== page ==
While the Losers are taking their walking tours down the memory lanes of Derry, three other people are also converging on the town: Bill's worried wife, Audra; Beverly's abusive husband, Tom; and Henry Bowers with assistance from It in escaping the mental institution of Juniper Hill where he has lived since his trial. Henry is convinced that he can get revenge on the Losers.

The Losers meet at Mike’s library after closing time and reminisce about the summer of 1958. Afterwards, the Losers leave for their hotel rooms. Mike stays at the Library a little longer and is confronted by Henry. After Mike informs Henry that It will most likely kill him after he kills the Losers, they fight and Henry stabs him in the leg, hitting his femoral artery. Mike badly injures Henry with a letter opener, but Henry is able to escape, and Mike, using his belt as a tourniquet, calls the hospital and successfully gets help, despite Pennywise's attempts to block him. Henry, with the guidance of It (in the form of Belch’s reanimated corpse), and transported by the cursed car Christine, goes to the hotel and attacks Eddie. Henry successfully breaks in to Eddie’s room, but Eddie manages to disarm Henry, gouge out his right eye with a broken bottle, then stab him in the hand. Henry knocks Eddie back and Eddie breaks his arm in the same place that Henry had broken it before. Henry then falls on him and is impaled on the bottle, finally dying.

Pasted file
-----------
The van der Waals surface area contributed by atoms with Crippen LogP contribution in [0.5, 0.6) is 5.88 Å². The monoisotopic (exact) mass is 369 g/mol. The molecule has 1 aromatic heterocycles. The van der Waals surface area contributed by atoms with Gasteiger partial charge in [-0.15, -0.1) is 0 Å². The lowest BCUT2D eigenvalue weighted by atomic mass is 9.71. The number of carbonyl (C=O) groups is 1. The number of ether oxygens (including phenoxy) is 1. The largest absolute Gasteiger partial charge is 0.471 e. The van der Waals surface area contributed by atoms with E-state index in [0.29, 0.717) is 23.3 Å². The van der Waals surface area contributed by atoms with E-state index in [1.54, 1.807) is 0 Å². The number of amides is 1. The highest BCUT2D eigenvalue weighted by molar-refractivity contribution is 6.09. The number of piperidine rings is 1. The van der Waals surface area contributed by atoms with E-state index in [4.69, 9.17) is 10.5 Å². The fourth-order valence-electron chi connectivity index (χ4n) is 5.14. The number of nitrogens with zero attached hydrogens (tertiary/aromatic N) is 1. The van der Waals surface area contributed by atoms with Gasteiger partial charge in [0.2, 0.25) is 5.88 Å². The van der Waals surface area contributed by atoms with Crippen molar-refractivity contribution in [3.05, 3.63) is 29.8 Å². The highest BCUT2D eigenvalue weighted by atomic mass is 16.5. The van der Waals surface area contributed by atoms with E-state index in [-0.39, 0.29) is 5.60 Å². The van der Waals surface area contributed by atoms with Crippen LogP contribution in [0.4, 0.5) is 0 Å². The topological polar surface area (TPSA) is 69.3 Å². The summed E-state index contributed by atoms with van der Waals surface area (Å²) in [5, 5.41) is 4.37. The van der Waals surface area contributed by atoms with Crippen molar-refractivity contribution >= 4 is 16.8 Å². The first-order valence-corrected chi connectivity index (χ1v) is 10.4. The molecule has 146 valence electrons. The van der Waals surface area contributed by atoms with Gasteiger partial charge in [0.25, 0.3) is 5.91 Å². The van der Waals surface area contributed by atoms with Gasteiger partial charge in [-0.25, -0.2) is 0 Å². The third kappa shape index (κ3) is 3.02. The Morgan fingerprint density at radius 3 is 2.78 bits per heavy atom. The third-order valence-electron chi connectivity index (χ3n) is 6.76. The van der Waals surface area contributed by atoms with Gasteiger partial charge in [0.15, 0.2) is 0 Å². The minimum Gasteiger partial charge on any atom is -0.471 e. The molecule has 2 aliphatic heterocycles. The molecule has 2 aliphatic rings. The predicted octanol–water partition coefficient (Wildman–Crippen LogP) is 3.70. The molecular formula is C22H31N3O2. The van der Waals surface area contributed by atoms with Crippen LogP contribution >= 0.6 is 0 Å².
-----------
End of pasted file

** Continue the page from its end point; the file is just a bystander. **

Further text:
Meanwhile, It appears to Tom and orders him to capture Audra. Tom brings Audra to It's lair under the city. Upon perceiving It in true form, "the deadlights" (bright orange lights that can hypnotize, and even kill people, if exposed to them long enough) Audra becomes catatonic and Tom drops dead in shock. Bill, Ben, Beverly, Richie, and Eddie, after calling the library and finding out that Mike is near death and understanding that the town, which is essentially under the control of It, will not help them, realize that they are being forced into another confrontation with It. They descend into the sewers.